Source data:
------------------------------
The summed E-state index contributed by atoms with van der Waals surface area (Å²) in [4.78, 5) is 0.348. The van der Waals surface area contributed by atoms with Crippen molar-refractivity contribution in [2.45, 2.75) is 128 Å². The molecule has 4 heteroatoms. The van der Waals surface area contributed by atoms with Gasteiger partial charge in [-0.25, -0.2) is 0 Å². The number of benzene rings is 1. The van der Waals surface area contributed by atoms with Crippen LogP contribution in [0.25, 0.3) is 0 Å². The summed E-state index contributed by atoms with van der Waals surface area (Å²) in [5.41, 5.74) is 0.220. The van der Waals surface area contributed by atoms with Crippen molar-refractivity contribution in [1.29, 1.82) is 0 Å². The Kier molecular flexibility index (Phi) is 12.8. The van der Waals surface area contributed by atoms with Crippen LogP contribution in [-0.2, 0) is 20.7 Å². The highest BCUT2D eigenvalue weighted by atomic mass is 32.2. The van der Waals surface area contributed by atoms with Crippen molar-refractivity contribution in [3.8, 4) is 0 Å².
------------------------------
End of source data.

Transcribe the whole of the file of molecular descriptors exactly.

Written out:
The summed E-state index contributed by atoms with van der Waals surface area (Å²) in [4.78, 5) is 0.348. The van der Waals surface area contributed by atoms with Crippen molar-refractivity contribution in [2.45, 2.75) is 128 Å². The molecule has 4 heteroatoms. The van der Waals surface area contributed by atoms with Gasteiger partial charge in [-0.25, -0.2) is 0 Å². The number of benzene rings is 1. The van der Waals surface area contributed by atoms with Crippen LogP contribution in [0.25, 0.3) is 0 Å². The summed E-state index contributed by atoms with van der Waals surface area (Å²) in [5.41, 5.74) is 0.220. The van der Waals surface area contributed by atoms with Crippen molar-refractivity contribution in [1.29, 1.82) is 0 Å². The Kier molecular flexibility index (Phi) is 12.8. The van der Waals surface area contributed by atoms with Crippen LogP contribution in [-0.2, 0) is 20.7 Å². The highest BCUT2D eigenvalue weighted by atomic mass is 32.2. The van der Waals surface area contributed by atoms with Crippen molar-refractivity contribution in [3.8, 4) is 0 Å².